Breathe 2 follows the rollercoaster theme and template of Season 1 to make for an engaging watch
How far will a parent go to protect their child? With their bloodline on the line, will they, who instil values in us and help us distinguish right from wrong, not even stop at murder?
Breathe: Into the Shadows carries forward the theme and template of the first season — in which R. Madhavan metamorphosed from an Everyman into a cold-blooded killer in order to give his greviously ill son a fighting chance to live — delivering an emotional wallop as well as a breathless rollercoaster ride. This impression, however, is based on the first four episodes of the 12-part season made accessible to The DSTV Darjeeling before Season 2 drops today.
Abhishek Bachchan, credited as Abhishek A. Bachchan and making his web debut here, takes over from Madhavan (whose character died in Season 1) as the father compelled to kill under duress when his knee-high daughter vanishes one day. Six-year-old Siya, a juvenile diabetic who is heavily insulin dependent, is kidnapped from a birthday party, and Avinash Sabharwal (Bachchan) and his wife Abha (Nithya Menen) find their seemingly perfect world turned upside down overnight. The ‘how’ and ‘why’ quickly turn to ‘what?!’ when months whizz by without a ransom call or any news, good or bad, of Siya and the distraught parents, running from pillar to post, find their own relationship on the line. Till a message arrives from the kidnapper that Siya is alive and well, but accompanied with a rider: Avinash has to kill random strangers picked by the kidnapper in order to get his daughter back.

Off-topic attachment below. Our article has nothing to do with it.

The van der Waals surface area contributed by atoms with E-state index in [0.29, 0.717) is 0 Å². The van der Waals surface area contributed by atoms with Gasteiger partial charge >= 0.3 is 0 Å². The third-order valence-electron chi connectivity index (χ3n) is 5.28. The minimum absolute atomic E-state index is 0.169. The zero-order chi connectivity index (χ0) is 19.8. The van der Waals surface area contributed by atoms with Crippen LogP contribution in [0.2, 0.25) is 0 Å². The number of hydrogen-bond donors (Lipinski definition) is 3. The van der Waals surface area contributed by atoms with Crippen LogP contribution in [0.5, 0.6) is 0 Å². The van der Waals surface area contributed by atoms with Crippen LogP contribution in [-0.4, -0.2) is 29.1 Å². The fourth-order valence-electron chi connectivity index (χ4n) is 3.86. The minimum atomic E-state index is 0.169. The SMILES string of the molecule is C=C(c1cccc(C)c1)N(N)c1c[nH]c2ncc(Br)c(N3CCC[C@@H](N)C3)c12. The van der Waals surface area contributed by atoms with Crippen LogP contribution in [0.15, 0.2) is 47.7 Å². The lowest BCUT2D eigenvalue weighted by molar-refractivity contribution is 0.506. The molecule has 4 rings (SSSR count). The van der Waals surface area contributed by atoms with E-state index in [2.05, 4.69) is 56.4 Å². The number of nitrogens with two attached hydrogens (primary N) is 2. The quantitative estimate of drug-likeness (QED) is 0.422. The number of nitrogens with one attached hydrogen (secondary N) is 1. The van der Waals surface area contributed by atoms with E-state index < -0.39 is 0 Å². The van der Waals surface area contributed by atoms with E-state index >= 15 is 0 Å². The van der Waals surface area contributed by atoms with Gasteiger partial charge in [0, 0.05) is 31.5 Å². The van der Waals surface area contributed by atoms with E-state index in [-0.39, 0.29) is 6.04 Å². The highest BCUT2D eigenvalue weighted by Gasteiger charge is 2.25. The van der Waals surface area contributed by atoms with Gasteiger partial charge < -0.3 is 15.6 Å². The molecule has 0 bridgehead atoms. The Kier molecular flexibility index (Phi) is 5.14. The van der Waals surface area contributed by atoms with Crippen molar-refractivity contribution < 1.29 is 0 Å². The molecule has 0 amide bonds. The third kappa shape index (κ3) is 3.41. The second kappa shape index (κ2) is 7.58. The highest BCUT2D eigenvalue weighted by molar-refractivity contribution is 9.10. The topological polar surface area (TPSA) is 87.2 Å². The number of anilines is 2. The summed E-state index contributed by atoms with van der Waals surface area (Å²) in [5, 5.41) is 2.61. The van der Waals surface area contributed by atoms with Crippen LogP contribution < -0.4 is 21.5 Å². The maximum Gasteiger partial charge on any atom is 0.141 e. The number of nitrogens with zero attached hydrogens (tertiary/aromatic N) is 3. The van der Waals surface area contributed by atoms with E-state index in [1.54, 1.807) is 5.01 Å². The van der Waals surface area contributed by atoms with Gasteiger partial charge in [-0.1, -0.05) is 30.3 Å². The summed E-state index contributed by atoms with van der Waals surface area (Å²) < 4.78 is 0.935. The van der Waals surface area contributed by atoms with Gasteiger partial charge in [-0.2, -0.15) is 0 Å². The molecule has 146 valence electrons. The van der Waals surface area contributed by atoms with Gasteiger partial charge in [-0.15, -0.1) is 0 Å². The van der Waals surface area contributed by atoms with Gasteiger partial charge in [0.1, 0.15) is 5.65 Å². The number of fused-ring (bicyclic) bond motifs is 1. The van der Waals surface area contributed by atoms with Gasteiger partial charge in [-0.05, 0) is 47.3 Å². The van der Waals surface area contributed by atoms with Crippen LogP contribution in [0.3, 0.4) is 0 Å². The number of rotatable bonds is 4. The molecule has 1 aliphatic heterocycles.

Channeling thrillers like Room and Se7en (Avinash’s modus operandi for the killings has to be based on the Seven Deadly Sins, in a nod to the seminal David Fincher film starring Morgan Freeman and Brad Pitt), Breathe: Into the Shadows puts together its world and characters effectively, even as it slowly but steadily builds a pressure cooker-like situation with Avinash, a psychiatrist with the ability to read people’s minds but now finding himself flummoxed by the mechanics and motivations of the kidnapper, racing against time to execute the murders to keep Siya alive.
You don’t really need to revisit Season 1 to be able to watch Breathe 2. Writer-director Mayank Sharma fashions a plot that has no bearing on what’s played out previously, with only troubled cop Kabir Sawant (Amit Sadh) returning, his man Friday Prakash Kamble (Hrishikesh Joshi, the show’s comic relief) in tow. Like Season 1, a now-buffed-up Kabir (unarguably the most interesting character in Season 1) is battling his personal demons, prompting him to take a posting in Delhi, where the perplexing murders are taking place. That results, of course, in a cat-and-mouse game between cop and criminal.
Breathe 2 benefits from a taut plot that builds its tension gradually. The landscape of the show is built painstakingly, with the viewer empathising with the emotional seesaw that Avinash and Abha are made to go through. Nithya Menen as Abha scores with screen presence and strong emotionality, acting as both catalyst and conscience-keeper in Avinash’s downward spiral into the dark recesses of grief and guilt. Saiyami Kher’s Shirley is the other key female character here. Shirley largely remains within the shadows in the first four episodes, but with the promise that she will influence the proceedings as Breathe 2 hurtles forward.
It’s upto Abhishek to do the heavy-lifting here and the actor rises to the occasion, bringing alive the pain of a father and the dilemma of a man who quickly turns murderer. Just that one scene where Avinash, trying to be in control but completely losing it, breaks down before the cops illustrates what the actor can do when given a role he can sink his teeth into. Now waiting for more… of Breathe and Bachchan.